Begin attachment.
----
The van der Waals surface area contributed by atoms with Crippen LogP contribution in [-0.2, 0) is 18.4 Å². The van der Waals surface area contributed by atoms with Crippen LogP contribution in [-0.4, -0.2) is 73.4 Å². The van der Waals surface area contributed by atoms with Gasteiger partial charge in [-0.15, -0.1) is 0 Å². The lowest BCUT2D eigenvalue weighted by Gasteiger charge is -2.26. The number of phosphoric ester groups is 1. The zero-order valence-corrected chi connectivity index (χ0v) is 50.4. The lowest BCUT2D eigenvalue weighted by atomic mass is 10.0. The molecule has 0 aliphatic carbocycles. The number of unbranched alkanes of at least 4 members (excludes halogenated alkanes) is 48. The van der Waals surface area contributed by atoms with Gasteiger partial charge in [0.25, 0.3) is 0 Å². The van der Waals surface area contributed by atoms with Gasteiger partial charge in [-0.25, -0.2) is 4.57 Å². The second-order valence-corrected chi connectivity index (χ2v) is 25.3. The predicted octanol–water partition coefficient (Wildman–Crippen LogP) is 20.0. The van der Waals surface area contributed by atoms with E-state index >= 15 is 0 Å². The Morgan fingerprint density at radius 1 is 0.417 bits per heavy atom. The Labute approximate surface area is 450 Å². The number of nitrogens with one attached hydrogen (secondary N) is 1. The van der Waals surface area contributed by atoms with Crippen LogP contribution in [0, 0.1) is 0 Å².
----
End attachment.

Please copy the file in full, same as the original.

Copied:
The van der Waals surface area contributed by atoms with Crippen LogP contribution in [-0.2, 0) is 18.4 Å². The van der Waals surface area contributed by atoms with Crippen LogP contribution in [-0.4, -0.2) is 73.4 Å². The van der Waals surface area contributed by atoms with Gasteiger partial charge in [-0.15, -0.1) is 0 Å². The lowest BCUT2D eigenvalue weighted by Gasteiger charge is -2.26. The number of phosphoric ester groups is 1. The zero-order valence-corrected chi connectivity index (χ0v) is 50.4. The lowest BCUT2D eigenvalue weighted by atomic mass is 10.0. The molecule has 0 aliphatic carbocycles. The number of unbranched alkanes of at least 4 members (excludes halogenated alkanes) is 48. The van der Waals surface area contributed by atoms with Gasteiger partial charge in [0.25, 0.3) is 0 Å². The van der Waals surface area contributed by atoms with Gasteiger partial charge in [-0.25, -0.2) is 4.57 Å². The second-order valence-corrected chi connectivity index (χ2v) is 25.3. The predicted octanol–water partition coefficient (Wildman–Crippen LogP) is 20.0. The van der Waals surface area contributed by atoms with E-state index >= 15 is 0 Å². The Morgan fingerprint density at radius 1 is 0.417 bits per heavy atom. The Labute approximate surface area is 450 Å². The number of nitrogens with one attached hydrogen (secondary N) is 1. The van der Waals surface area contributed by atoms with Crippen LogP contribution in [0, 0.1) is 0 Å².